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Relations between cognitive and physiologic effects of caffeine

Grant number: 11/01204-3
Support Opportunities:Regular Research Grants
Duration: May 01, 2011 - April 30, 2013
Field of knowledge:Biological Sciences - Pharmacology - Neuropsychopharmacology
Principal Investigator:Sabine Pompéia
Grantee:Sabine Pompéia
Host Institution: Escola Paulista de Medicina (EPM). Universidade Federal de São Paulo (UNIFESP). Campus São Paulo. São Paulo , SP, Brazil
Associated researchers:José Carlos Fernandes Galduroz ; Juliana Lanini Mariano ; Vânia D'Almeida

Abstract

Present in the diet and in some medications, caffeine is the most consumed psychotropic drug in the world. Despite being broadly studied over the last decades, there is conflicting information regarding the effects of caffeine on cognition, probably due to the variety and discrepancy of the protocols employed in such studies, as well as of sample characteristics, dosage choice, presence of not of fasting and caffeine abstention. In addition, the relations between the cognitive changes brought about by caffeine and its metabolic and physiologic effects has not been established. The present project proposes the use of a specific test battery to assess the effects of different doses of caffeine on cognition in individuals that consume moderate amounts of caffeine and to correlate these effects with metabolic and physiologic changes. The effects of caffeine will be evaluates under two perspectives: 1) in a situation in which participants will be under fasting or not and will or will not receive a dose of caffeine; and 2) in a situation in which participants will not be fasting and not under caffeine abstention and will receive a supplementary dose of the drug (0, 100, 200 or 300 mg). The test battery was built in order to include measures of attention, vigilance, impulsivity, mood, long term memory and measures that assess six distinguishable executive function domains. We will also evaluate caffeine effects on metabolic (glucose, insulin and glucagon) and physiologic (pupil diameter - a measure of cognitive effort -, skin conductance, temperature and heart and respiratory rates) markers. We expect to obtain a better understanding of the effects of caffeine on cognition, and to establish possible correlations between physiological/metabolic alterations with the cognitive effects of this substance. (AU)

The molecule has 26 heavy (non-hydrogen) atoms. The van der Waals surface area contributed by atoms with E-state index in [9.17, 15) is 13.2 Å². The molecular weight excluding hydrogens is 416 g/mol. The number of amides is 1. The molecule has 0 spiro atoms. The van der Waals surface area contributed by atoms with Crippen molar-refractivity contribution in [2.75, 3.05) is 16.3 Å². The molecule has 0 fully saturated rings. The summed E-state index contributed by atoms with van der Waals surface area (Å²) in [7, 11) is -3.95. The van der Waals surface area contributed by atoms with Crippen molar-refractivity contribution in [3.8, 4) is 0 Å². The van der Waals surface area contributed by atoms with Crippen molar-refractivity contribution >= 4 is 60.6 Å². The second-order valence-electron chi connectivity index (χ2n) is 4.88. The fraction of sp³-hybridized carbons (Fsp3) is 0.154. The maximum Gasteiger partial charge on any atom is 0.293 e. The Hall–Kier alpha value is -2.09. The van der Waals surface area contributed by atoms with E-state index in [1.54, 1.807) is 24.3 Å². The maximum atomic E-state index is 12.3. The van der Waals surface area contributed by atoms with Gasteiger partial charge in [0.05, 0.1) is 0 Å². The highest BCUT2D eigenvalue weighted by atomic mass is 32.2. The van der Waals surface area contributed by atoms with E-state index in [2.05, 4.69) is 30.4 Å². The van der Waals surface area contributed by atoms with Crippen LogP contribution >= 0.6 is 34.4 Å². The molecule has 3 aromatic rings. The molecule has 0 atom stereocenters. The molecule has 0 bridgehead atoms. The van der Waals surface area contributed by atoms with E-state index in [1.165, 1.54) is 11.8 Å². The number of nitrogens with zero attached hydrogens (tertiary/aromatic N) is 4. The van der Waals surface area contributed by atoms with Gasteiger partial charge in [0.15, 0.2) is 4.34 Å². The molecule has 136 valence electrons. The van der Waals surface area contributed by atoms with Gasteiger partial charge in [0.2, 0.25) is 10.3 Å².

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Scientific publications
(References retrieved automatically from Web of Science and SciELO through information on FAPESP grants and their corresponding numbers as mentioned in the publications by the authors)
LANINI, JULIANA; FERNANDES GALDUROZ, JOSE CARLOS; POMPEIA, SABINE. Acute personalized habitual caffeine doses improve attention and have selective effects when considering the fractionation of executive functions. HUMAN PSYCHOPHARMACOLOGY-CLINICAL AND EXPERIMENTAL, v. 31, n. 1, p. 29-43, . (11/01204-3)

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